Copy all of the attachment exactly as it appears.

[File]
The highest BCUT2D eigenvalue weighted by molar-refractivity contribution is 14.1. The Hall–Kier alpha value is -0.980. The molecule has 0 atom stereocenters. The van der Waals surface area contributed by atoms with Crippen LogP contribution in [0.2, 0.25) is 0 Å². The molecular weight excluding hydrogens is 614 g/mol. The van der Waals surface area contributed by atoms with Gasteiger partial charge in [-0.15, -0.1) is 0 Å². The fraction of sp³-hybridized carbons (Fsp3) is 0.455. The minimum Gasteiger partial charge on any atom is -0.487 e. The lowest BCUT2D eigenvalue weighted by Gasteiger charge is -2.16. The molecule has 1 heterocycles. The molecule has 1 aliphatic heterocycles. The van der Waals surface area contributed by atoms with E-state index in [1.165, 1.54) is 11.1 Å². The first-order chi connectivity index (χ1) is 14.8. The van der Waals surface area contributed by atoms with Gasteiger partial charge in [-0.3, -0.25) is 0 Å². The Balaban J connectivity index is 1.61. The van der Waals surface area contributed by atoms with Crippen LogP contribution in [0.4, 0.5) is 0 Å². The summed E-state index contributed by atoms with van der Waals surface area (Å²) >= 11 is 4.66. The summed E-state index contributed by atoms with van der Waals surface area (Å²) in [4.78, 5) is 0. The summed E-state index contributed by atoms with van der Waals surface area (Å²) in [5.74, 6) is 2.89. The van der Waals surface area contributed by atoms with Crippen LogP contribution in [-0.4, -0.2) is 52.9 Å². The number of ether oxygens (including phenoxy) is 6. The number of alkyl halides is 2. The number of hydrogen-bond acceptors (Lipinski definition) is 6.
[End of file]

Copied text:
The highest BCUT2D eigenvalue weighted by molar-refractivity contribution is 14.1. The Hall–Kier alpha value is -0.980. The molecule has 0 atom stereocenters. The van der Waals surface area contributed by atoms with Crippen LogP contribution in [0.2, 0.25) is 0 Å². The molecular weight excluding hydrogens is 614 g/mol. The van der Waals surface area contributed by atoms with Gasteiger partial charge in [-0.15, -0.1) is 0 Å². The fraction of sp³-hybridized carbons (Fsp3) is 0.455. The minimum Gasteiger partial charge on any atom is -0.487 e. The lowest BCUT2D eigenvalue weighted by Gasteiger charge is -2.16. The molecule has 1 heterocycles. The molecule has 1 aliphatic heterocycles. The van der Waals surface area contributed by atoms with E-state index in [1.165, 1.54) is 11.1 Å². The first-order chi connectivity index (χ1) is 14.8. The van der Waals surface area contributed by atoms with Gasteiger partial charge in [-0.3, -0.25) is 0 Å². The Balaban J connectivity index is 1.61. The van der Waals surface area contributed by atoms with Crippen LogP contribution in [0.4, 0.5) is 0 Å². The summed E-state index contributed by atoms with van der Waals surface area (Å²) >= 11 is 4.66. The summed E-state index contributed by atoms with van der Waals surface area (Å²) in [4.78, 5) is 0. The summed E-state index contributed by atoms with van der Waals surface area (Å²) in [5.74, 6) is 2.89. The van der Waals surface area contributed by atoms with Crippen LogP contribution in [-0.4, -0.2) is 52.9 Å². The number of ether oxygens (including phenoxy) is 6. The number of alkyl halides is 2. The number of hydrogen-bond acceptors (Lipinski definition) is 6.